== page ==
ALL AH WE IS ONE: Republicanism now
THE NEWS THAT Harry of the House of Windsor will be visiting Barbados at the very moment when the country is supposed to be celebrating its 50th anniversary of Independence, is like your ex-wife forcing you to babysit her children on the night of your second wedding.
It is deliberately calculated to pour cold water on any pretensions that 50 years of formal sovereignty has diminished the fact that the people of a predominantly black, formerly British-enslaved country are anything less than subjects of the British crown.
In a few days, Barbados will face the ignominy of its mature Governor General taking a back seat while the childish symbol of British over-lordship takes centre stage.
It is a calculated reminder of the underling status that global powers have consigned us to, a fact always celebrated by those who have historically been opposed to the dignity and self-respect of the majority population. Progressives, stay tuned for the inevitable gloating and insults in the coming days, as we celebrate “independence”.
The only ones who can restore the self-worth and dignity of the people are the people themselves in association with the more progressive elements who happen from time to time to occupy parliamentary and governmental office.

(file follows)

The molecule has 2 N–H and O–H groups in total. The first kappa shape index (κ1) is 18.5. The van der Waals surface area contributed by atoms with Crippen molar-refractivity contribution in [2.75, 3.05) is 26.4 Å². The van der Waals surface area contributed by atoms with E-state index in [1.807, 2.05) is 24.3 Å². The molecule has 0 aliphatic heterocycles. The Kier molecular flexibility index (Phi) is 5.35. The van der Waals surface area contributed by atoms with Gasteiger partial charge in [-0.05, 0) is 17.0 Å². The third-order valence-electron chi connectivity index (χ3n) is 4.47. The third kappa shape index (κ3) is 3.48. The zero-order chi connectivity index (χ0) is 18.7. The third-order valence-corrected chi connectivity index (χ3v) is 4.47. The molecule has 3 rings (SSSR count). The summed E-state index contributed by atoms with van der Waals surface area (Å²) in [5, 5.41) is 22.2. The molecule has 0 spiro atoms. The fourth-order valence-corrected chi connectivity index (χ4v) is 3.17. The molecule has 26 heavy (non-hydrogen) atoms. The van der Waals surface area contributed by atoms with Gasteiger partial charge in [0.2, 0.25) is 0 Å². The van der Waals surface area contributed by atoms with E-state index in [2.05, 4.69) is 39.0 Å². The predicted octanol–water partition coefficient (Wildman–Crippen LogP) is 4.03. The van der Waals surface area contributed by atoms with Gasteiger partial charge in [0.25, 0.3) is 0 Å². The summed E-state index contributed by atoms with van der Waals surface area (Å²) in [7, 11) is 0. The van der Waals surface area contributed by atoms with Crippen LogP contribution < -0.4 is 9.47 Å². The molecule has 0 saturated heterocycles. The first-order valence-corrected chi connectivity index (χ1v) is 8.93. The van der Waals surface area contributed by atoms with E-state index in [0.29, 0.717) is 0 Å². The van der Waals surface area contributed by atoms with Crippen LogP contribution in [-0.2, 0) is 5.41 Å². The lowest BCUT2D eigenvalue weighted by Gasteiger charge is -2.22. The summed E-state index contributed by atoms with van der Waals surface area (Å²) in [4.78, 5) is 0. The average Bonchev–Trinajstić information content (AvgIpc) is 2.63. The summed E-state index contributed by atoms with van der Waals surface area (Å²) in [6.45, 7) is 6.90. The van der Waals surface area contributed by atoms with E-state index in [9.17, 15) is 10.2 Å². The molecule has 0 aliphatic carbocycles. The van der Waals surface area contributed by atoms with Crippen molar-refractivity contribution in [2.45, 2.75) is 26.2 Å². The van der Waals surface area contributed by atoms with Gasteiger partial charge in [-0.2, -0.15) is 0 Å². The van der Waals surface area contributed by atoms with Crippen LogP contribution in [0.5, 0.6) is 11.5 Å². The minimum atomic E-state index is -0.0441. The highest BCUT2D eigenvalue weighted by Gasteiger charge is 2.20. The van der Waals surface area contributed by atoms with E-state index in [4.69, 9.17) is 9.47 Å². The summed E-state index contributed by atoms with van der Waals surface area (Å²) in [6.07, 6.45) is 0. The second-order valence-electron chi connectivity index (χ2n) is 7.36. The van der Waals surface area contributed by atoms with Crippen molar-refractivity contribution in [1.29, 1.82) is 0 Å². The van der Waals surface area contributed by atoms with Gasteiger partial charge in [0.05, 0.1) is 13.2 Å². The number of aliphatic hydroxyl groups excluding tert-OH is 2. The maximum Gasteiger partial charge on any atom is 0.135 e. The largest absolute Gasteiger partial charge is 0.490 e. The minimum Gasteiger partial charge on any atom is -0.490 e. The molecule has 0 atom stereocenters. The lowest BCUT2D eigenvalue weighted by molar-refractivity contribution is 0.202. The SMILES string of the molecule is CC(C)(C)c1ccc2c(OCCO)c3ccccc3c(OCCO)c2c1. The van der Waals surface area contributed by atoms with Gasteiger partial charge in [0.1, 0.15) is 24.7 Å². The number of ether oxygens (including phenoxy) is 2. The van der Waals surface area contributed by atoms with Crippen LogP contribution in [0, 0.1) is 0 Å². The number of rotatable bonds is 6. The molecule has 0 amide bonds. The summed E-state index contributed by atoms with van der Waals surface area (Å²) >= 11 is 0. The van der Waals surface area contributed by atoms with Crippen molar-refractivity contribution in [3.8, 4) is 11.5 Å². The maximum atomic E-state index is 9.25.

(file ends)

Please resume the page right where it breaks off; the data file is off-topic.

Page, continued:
There is no reason why after subsequent administrations have articulated the clear intention of moving Barbados to republican status that our leaders would have been so deeply in sleep that the 50th anniversary of Independence is now catching them paying direct homage to their unrepentant masters as the main feature of the jubilee celebrations.
Why would leaders who are supposed to be in charge of our destiny find themselves able only to “call for” republican status and do nothing else about it? The answer can only be that they are either not interested in pursuing it, or worse, are using republicanism as a Machiavellian tool to pretend to be “progressives” when deep in their bones, they are unapologetically colonial.
The truth is, the pursuit of republican status for Barbados is a relatively easy matter. As opposed to helplessly calling for it as Prime Minister Freundel Stuart has done, he can use his authority in the following way:
Since the Henry Forde report has been thoroughly undertaken and well ventilated, there is no need for an additional study. Stuart is free to form a committee with a mandate and deadline to review the Forde recommendations. Then Parliament meets, debates and adopts the committee’s recommendations. Whether a special referendum is required or not is immaterial. The fact is a Barbadian government would have taken active steps to make republicanism a reality.
It is because no such steps have been taken, that the whole country is now being faced with the deep embarrassment of marking its 50th year with the in-your-face reminder that Barbadians are subjects of the British crown.
•Tennyson Joseph is a political scientist at the University of the West Indies, Cave Hill Campus, specialising in regional affairs. Email: email@example.com